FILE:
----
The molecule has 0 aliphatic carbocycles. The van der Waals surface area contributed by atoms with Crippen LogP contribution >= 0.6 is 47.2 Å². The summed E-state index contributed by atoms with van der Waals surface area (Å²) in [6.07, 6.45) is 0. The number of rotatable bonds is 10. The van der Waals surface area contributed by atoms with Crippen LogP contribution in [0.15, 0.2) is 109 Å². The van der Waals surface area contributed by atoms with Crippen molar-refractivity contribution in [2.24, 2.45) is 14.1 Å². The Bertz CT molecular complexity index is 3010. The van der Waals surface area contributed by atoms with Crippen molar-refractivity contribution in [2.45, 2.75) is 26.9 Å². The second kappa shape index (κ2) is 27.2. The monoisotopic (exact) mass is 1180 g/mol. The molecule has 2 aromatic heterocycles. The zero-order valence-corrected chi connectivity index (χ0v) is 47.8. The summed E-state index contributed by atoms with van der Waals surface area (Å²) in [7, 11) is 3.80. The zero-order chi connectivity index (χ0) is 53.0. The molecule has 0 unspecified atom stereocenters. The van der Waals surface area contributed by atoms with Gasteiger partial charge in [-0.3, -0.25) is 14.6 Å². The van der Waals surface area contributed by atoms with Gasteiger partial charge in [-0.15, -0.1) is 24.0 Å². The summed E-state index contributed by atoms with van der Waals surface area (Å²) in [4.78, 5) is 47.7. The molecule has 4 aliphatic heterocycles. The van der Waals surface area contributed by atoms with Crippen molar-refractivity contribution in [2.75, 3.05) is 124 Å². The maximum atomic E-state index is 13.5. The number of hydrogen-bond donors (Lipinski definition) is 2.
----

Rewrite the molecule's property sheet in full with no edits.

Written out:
The molecule has 0 aliphatic carbocycles. The van der Waals surface area contributed by atoms with Crippen LogP contribution >= 0.6 is 47.2 Å². The summed E-state index contributed by atoms with van der Waals surface area (Å²) in [6.07, 6.45) is 0. The number of rotatable bonds is 10. The van der Waals surface area contributed by atoms with Crippen LogP contribution in [0.15, 0.2) is 109 Å². The van der Waals surface area contributed by atoms with Crippen molar-refractivity contribution in [2.24, 2.45) is 14.1 Å². The Bertz CT molecular complexity index is 3010. The van der Waals surface area contributed by atoms with Crippen molar-refractivity contribution in [2.45, 2.75) is 26.9 Å². The second kappa shape index (κ2) is 27.2. The monoisotopic (exact) mass is 1180 g/mol. The molecule has 2 aromatic heterocycles. The zero-order valence-corrected chi connectivity index (χ0v) is 47.8. The summed E-state index contributed by atoms with van der Waals surface area (Å²) in [7, 11) is 3.80. The zero-order chi connectivity index (χ0) is 53.0. The molecule has 0 unspecified atom stereocenters. The van der Waals surface area contributed by atoms with Gasteiger partial charge in [-0.3, -0.25) is 14.6 Å². The van der Waals surface area contributed by atoms with Gasteiger partial charge in [-0.15, -0.1) is 24.0 Å². The summed E-state index contributed by atoms with van der Waals surface area (Å²) in [4.78, 5) is 47.7. The molecule has 4 aliphatic heterocycles. The van der Waals surface area contributed by atoms with Crippen molar-refractivity contribution in [2.75, 3.05) is 124 Å². The maximum atomic E-state index is 13.5. The number of hydrogen-bond donors (Lipinski definition) is 2.